I am now on Ivabradine, via hospital/consultant-led care, as my GP refused to prescribe it.  It has massively improved my hr increases and my general quality of life, but hasn’t been the whole answer for me.  Resting hr is now 52-56, increasing to anything from 90 to 120 orthostatically, but I have had some issues with nocturnal bradycardia and I am about to ask for a referral to look at trying volume enhancers and another to deal with my scary night episodes.    I recently had an ambulatory ECG too, as I have been having palpitations  and pre-syncope on micturation, but typically my body decided not to do it while I was being recorded!

Sadly, my 13 year old son is now also suspected of having POTs.  He has fainted and fallen downstairs top-bottom three times in the last couple of months and had suspected neck fractures, etc as a result (thankfully it was just severe bruising).  He is also fainting when seated and is very symptomatic whether he faints or not.  He has lots of signs of dysautonomia (parasthesia, numbness, burning skin, temp dysregulation, gastro issues, pupillary dysfunction, etc). He’s under Birmingham Children’s, who have been great and has had a full cardiac workup, which was all ok, now discharged from cardiology to neurophysiology and will be having his TTT shortly, but, they have told us they don’t have anyone that knows enough about POTs to treat it, so will have to refer on, if/when he is diagnosed.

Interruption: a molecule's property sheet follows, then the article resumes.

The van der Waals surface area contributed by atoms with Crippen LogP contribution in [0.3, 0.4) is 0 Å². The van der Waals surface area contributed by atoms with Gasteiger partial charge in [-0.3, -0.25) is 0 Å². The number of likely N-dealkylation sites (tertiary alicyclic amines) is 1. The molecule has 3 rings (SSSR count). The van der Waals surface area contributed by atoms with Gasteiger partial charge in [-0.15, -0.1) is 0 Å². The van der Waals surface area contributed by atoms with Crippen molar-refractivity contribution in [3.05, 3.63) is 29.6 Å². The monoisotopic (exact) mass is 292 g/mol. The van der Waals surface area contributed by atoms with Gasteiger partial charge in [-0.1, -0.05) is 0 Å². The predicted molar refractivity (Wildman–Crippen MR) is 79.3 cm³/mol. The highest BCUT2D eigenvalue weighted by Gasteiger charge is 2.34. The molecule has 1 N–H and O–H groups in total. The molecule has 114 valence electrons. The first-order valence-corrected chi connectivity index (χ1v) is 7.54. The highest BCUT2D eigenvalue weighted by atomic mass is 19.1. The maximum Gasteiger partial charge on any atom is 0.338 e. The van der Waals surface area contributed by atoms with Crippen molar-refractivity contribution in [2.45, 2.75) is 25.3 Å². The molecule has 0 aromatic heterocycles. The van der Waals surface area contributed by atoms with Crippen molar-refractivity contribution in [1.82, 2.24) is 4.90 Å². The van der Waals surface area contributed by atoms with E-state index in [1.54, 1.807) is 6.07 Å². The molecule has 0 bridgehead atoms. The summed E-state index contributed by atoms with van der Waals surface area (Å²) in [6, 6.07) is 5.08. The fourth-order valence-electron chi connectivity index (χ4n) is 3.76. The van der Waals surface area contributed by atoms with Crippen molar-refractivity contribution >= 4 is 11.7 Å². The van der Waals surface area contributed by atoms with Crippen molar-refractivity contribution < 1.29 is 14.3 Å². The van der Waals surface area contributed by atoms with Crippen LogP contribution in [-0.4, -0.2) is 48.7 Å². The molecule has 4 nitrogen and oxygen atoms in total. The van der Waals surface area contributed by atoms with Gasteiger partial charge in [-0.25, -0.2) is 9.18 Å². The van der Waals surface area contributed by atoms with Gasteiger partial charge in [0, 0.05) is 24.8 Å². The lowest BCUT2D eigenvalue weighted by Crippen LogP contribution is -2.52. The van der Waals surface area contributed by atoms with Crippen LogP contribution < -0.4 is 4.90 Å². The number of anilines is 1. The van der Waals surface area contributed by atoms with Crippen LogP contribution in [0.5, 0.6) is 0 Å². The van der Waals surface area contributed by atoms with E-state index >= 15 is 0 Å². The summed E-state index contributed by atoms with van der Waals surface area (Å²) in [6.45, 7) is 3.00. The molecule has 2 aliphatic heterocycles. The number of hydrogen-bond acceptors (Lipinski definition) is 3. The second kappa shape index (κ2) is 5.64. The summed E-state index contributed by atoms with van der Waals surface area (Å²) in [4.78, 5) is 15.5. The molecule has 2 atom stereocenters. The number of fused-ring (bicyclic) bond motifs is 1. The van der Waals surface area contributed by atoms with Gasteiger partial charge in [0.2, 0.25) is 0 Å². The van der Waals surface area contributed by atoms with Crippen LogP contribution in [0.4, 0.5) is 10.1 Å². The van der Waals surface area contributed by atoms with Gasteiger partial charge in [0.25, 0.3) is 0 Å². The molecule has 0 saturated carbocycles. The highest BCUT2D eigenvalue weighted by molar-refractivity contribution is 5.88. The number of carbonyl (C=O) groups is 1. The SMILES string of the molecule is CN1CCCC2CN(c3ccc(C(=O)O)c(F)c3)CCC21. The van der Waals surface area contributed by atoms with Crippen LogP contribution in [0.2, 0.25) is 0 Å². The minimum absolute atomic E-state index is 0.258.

I do think the West Midlands are a real deadspot for POTs and Dysautonomia specialists.  (Actually the same goes for Ehlers Danlos knowledge/specialists.) The best ones all seem to be down in London.  Have you looked on POTSUK and STARS for a POTS aware dr?  They don’t just list private drs, so your GP may agree to refer you for ongoing care if this private Cardiologist throws the TTT data into question.  My GP only took notice when I bought an oximeter and created a table based on home stand tests.  She was sceptical, so she did one in her office and was really shocked at the result.  You don’t need a TTT for a diagnosis by the way, a stand test, done properly, is enough.  All the methods and criteria are on POTSUK and Syncope.co.uk.